This week has seen two high profile stories about cancer survival hit the headlines.
Both have, in their own way, highlighted what we and others have been saying for some time – that late diagnosis of cancer is a big, but ultimately solvable, problem.
This story came from an article written by Professor Mike Richards, the government’s Cancer Director, which is being published later this week in Cancer Research UK’s journal, the British Journal of Cancer.
Professor Richards looked at differences in survival rates between England and the rest of Europe for lung, bowel and breast cancer – the three most common types in this country.
Lots of things could explain these variations and Richards considered the impact of each one in turn, including differences in:
- delays before the cancers are diagnosed;
- screening services;
- access to treatments, and the quality of those treatments;
- the basic biology of these three cancers;
- other diseases or conditions that affect people with these cancers.
Based on this analysis, he estimated the ‘size of the prize’ at around 5,000 to 10,000 lives a year in England, which could be saved through a combination of earlier diagnosis and better access to surgical interventions.
The second story hit the headlines yesterday, and struck a similar chord. As reported in almost all the mainstream media, the Department of Health has published its second report on progress on its Cancer Reform Strategy.
The report contains a lot of good news – for example, on bowel screening, HPV vaccination, and the training of new surgeons and specialist teams. But on regional variations in cancer survival – the so-called ‘postcode lottery’ – it makes sobering reading.
But before we look at these problems, let’s just pause to consider the report’s significance.
Thanks to this report, for the first time ever, we have a clear picture of the discrepancies in cancer survival around England. Although we might not like what it says, this analysis is absolutely critical in helping improve cancer services, as it allows the NHS to target resources and advice to where it’s most needed – and also to identify the areas that are performing best, so that they can share their experience with others.
Indeed, the report’s very existence shows that the government is taking seriously the challenge of improving cancer services – and the lives of cancer patients.
It’s also worth pointing out that the survival analysis is a snapshot, and says nothing about how these figures have changed over the last few years. But we know from other studies that things are – slowly – improving.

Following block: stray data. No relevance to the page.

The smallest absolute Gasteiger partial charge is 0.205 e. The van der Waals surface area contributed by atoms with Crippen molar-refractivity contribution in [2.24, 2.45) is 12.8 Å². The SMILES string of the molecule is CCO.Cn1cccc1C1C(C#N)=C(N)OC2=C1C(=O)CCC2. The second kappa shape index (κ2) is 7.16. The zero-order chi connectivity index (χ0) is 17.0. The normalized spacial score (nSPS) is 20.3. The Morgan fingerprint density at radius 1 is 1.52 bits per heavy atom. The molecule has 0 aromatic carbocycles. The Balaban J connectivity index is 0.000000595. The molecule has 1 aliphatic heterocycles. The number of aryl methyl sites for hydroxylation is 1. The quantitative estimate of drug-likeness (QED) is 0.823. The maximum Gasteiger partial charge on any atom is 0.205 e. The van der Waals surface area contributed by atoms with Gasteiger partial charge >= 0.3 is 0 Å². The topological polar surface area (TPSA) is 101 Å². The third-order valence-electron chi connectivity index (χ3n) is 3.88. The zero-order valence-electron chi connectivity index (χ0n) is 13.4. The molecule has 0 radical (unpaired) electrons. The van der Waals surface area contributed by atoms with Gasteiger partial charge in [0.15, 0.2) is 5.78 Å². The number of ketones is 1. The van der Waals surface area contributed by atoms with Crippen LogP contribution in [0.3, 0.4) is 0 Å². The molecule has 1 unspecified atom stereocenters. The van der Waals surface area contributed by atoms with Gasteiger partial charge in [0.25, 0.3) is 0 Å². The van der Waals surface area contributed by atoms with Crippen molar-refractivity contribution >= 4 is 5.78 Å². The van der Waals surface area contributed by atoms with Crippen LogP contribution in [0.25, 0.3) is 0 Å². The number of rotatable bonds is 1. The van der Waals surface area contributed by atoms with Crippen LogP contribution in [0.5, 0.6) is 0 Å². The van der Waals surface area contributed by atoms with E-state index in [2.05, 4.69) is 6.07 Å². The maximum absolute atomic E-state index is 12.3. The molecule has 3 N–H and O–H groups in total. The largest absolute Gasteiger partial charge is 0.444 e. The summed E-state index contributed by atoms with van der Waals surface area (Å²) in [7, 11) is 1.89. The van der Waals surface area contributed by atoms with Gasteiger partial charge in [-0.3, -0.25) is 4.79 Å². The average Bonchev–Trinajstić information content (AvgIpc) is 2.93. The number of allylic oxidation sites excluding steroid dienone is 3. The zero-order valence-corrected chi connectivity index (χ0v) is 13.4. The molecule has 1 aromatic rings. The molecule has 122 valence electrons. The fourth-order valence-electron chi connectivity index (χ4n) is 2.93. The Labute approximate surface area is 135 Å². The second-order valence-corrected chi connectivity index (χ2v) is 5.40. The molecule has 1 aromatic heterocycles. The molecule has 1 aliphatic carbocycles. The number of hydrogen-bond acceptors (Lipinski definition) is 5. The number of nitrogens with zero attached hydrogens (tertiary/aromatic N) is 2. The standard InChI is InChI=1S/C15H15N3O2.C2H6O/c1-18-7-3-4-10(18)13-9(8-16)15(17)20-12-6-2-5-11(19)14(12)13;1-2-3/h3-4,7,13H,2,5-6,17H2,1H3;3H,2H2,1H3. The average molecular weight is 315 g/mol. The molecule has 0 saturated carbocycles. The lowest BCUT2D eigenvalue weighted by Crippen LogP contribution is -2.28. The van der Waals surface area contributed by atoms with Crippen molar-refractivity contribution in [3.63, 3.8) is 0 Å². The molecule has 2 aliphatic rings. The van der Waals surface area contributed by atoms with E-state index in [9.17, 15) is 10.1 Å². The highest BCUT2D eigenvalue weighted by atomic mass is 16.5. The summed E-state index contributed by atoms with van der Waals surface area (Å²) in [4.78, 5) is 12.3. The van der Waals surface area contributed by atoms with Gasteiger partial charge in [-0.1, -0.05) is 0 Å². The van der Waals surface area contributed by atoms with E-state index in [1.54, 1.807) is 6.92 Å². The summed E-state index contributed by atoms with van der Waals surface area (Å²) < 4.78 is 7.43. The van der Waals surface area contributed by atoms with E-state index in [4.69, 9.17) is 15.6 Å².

One thing that’s especially welcome is the new focus on using one-year relative survival rates to measure and compare the effectiveness of cancer care.
“One-year relative survival” is calculated by comparing the percentage of cancer patients who are still alive one year after their diagnosis with the expected survival rate of a similar group of people in the general population.
This measure is used as an indicator of how early diagnosis and treatment affect cancer outcomes – and these rates are very sensitive to how advanced tumours are when they are diagnosed.
The report, which can be downloaded from the Department of Health website, highlights a number of uncomfortable truths:
- For bowel cancer, one year survival reached 80 per cent in Telford and Wrekin while the worst rates were seen in Waltham Forest, and Hastings and Rother (58 per cent).
- In lung cancer, Kensington & Chelsea had the best survival rate of 44 per cent and the worst was Herefordshire with 15 per cent.
- Breast cancer survival was 99 per cent in Torbay, and the worst was Tower Hamlets with one-year survival at 89 per cent.
So let’s also be absolutely clear. The fact that cancer survival is so variable across so much of England is unacceptable; especially given what we know about how early diagnosis can improve survival. Whether you survive cancer should not depend on where you are diagnosed and treated.
The government has made many promises about how it intends to improve peoples’ access to diagnostics, and to improve peoples’ awareness of the signs and symptoms of cancer. The launch of the National Awareness and Early Diagnosis Initiative (NAEDI) and its local counterpart (LAEDI) are significant steps in the right direction.
But ultimately we need government to make good its promises on diagnosing cancer early.
In addition, we’d also like to see:
- Primary care trusts, who can allocate funds within their budgets as they see fit, ensuring that they properly prioritise early cancer detection
- Well-coordinated, funded and targeted campaigns – nationally and locally – aimed at improving people’s awareness of cancer symptoms
- Renewed focus on ensuring all GPs and other front-line health professionals are fully up-to-speed with the latest evidence on cancer symptoms and diagnosis
- Proper flow of information from best-performing PCTs to those that are struggling
The 2007 Cancer Reform Strategy rightly put proper emphasis on early diagnosis. Despite today’s figures, things are improving, and this second report is an excellent and solid benchmark against which future progress can be measured.
But it’s not all about government policy and healthcare management. A key factor in all of this is that people often don’t seek help when they experience the signs and symptoms of cancer.
So have a read of our Spot Cancer Early web pages, watch our symptom awareness videos, and remember to see your GP if you notice anything unusual – it probably won’t turn out to be cancer, but it just might save your life.